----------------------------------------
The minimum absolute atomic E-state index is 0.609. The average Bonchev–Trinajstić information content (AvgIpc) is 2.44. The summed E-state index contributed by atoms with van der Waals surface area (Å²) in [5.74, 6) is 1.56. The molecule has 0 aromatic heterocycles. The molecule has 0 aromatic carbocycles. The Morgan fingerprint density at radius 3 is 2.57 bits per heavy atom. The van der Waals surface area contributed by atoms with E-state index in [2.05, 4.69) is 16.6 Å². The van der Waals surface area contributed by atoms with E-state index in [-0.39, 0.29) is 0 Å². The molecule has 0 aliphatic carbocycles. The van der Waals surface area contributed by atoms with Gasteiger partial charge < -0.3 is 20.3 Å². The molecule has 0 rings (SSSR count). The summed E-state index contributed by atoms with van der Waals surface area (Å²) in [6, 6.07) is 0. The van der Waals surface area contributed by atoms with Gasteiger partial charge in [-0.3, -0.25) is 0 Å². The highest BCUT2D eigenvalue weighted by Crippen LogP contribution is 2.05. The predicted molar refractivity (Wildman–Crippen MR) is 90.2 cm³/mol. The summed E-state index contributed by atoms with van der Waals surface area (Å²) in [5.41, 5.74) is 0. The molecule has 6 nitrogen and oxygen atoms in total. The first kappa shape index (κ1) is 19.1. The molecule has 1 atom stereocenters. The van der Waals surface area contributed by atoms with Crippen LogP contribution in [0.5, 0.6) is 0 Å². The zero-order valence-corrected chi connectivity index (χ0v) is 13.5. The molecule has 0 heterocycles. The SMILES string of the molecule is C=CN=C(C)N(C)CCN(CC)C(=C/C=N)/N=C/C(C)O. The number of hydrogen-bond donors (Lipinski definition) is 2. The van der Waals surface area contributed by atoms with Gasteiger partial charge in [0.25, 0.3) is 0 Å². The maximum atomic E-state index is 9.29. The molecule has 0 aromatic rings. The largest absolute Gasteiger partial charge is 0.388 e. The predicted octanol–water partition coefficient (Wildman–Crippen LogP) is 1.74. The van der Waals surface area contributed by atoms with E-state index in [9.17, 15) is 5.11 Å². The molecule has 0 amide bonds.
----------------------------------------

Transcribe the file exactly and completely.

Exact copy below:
The minimum absolute atomic E-state index is 0.609. The average Bonchev–Trinajstić information content (AvgIpc) is 2.44. The summed E-state index contributed by atoms with van der Waals surface area (Å²) in [5.74, 6) is 1.56. The molecule has 0 aromatic heterocycles. The molecule has 0 aromatic carbocycles. The Morgan fingerprint density at radius 3 is 2.57 bits per heavy atom. The van der Waals surface area contributed by atoms with E-state index in [2.05, 4.69) is 16.6 Å². The van der Waals surface area contributed by atoms with E-state index in [-0.39, 0.29) is 0 Å². The molecule has 0 aliphatic carbocycles. The van der Waals surface area contributed by atoms with Gasteiger partial charge < -0.3 is 20.3 Å². The molecule has 0 rings (SSSR count). The summed E-state index contributed by atoms with van der Waals surface area (Å²) in [6, 6.07) is 0. The van der Waals surface area contributed by atoms with Gasteiger partial charge in [-0.3, -0.25) is 0 Å². The highest BCUT2D eigenvalue weighted by Crippen LogP contribution is 2.05. The predicted molar refractivity (Wildman–Crippen MR) is 90.2 cm³/mol. The summed E-state index contributed by atoms with van der Waals surface area (Å²) in [5.41, 5.74) is 0. The molecule has 6 nitrogen and oxygen atoms in total. The first kappa shape index (κ1) is 19.1. The molecule has 1 atom stereocenters. The van der Waals surface area contributed by atoms with Crippen LogP contribution in [0.5, 0.6) is 0 Å². The zero-order valence-corrected chi connectivity index (χ0v) is 13.5. The molecule has 0 heterocycles. The SMILES string of the molecule is C=CN=C(C)N(C)CCN(CC)C(=C/C=N)/N=C/C(C)O. The number of hydrogen-bond donors (Lipinski definition) is 2. The van der Waals surface area contributed by atoms with Gasteiger partial charge in [0.25, 0.3) is 0 Å². The maximum atomic E-state index is 9.29. The molecule has 0 aromatic rings. The largest absolute Gasteiger partial charge is 0.388 e. The predicted octanol–water partition coefficient (Wildman–Crippen LogP) is 1.74. The van der Waals surface area contributed by atoms with E-state index in [9.17, 15) is 5.11 Å². The molecule has 0 amide bonds.